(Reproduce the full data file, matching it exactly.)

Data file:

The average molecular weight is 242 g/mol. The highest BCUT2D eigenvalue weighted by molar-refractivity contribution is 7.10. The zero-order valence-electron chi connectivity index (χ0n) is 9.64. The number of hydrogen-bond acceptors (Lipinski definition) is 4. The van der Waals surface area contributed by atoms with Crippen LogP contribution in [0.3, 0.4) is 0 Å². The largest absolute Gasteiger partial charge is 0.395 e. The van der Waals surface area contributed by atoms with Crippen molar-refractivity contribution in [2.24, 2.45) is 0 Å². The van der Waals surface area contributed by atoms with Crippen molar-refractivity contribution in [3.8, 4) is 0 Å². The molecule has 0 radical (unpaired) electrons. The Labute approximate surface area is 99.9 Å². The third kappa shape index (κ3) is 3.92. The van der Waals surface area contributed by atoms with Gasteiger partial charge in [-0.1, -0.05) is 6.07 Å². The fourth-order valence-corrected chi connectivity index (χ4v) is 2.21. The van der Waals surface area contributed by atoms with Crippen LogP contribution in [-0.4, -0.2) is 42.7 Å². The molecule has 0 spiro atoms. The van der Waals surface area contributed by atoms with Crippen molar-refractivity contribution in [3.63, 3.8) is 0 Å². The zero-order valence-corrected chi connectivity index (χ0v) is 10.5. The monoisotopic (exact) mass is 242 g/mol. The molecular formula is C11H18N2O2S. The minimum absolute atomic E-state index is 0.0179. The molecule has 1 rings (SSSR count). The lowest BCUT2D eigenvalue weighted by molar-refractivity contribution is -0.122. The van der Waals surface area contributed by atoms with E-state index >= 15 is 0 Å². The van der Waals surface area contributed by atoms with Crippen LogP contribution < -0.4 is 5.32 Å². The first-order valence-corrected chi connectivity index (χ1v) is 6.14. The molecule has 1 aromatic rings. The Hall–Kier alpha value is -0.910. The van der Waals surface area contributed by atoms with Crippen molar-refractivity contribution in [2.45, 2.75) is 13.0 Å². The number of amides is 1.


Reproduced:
The average molecular weight is 242 g/mol. The highest BCUT2D eigenvalue weighted by molar-refractivity contribution is 7.10. The zero-order valence-electron chi connectivity index (χ0n) is 9.64. The number of hydrogen-bond acceptors (Lipinski definition) is 4. The van der Waals surface area contributed by atoms with Crippen LogP contribution in [0.3, 0.4) is 0 Å². The largest absolute Gasteiger partial charge is 0.395 e. The van der Waals surface area contributed by atoms with Crippen molar-refractivity contribution in [2.24, 2.45) is 0 Å². The van der Waals surface area contributed by atoms with Crippen molar-refractivity contribution in [3.8, 4) is 0 Å². The molecule has 0 radical (unpaired) electrons. The Labute approximate surface area is 99.9 Å². The third kappa shape index (κ3) is 3.92. The van der Waals surface area contributed by atoms with Gasteiger partial charge in [-0.1, -0.05) is 6.07 Å². The fourth-order valence-corrected chi connectivity index (χ4v) is 2.21. The van der Waals surface area contributed by atoms with Crippen LogP contribution in [-0.4, -0.2) is 42.7 Å². The molecule has 0 spiro atoms. The van der Waals surface area contributed by atoms with Crippen molar-refractivity contribution in [3.63, 3.8) is 0 Å². The zero-order valence-corrected chi connectivity index (χ0v) is 10.5. The monoisotopic (exact) mass is 242 g/mol. The molecular formula is C11H18N2O2S. The minimum absolute atomic E-state index is 0.0179. The molecule has 1 rings (SSSR count). The lowest BCUT2D eigenvalue weighted by molar-refractivity contribution is -0.122. The van der Waals surface area contributed by atoms with E-state index >= 15 is 0 Å². The van der Waals surface area contributed by atoms with Crippen LogP contribution < -0.4 is 5.32 Å². The first-order valence-corrected chi connectivity index (χ1v) is 6.14. The molecule has 1 aromatic rings. The Hall–Kier alpha value is -0.910. The van der Waals surface area contributed by atoms with Crippen molar-refractivity contribution in [2.45, 2.75) is 13.0 Å². The number of amides is 1.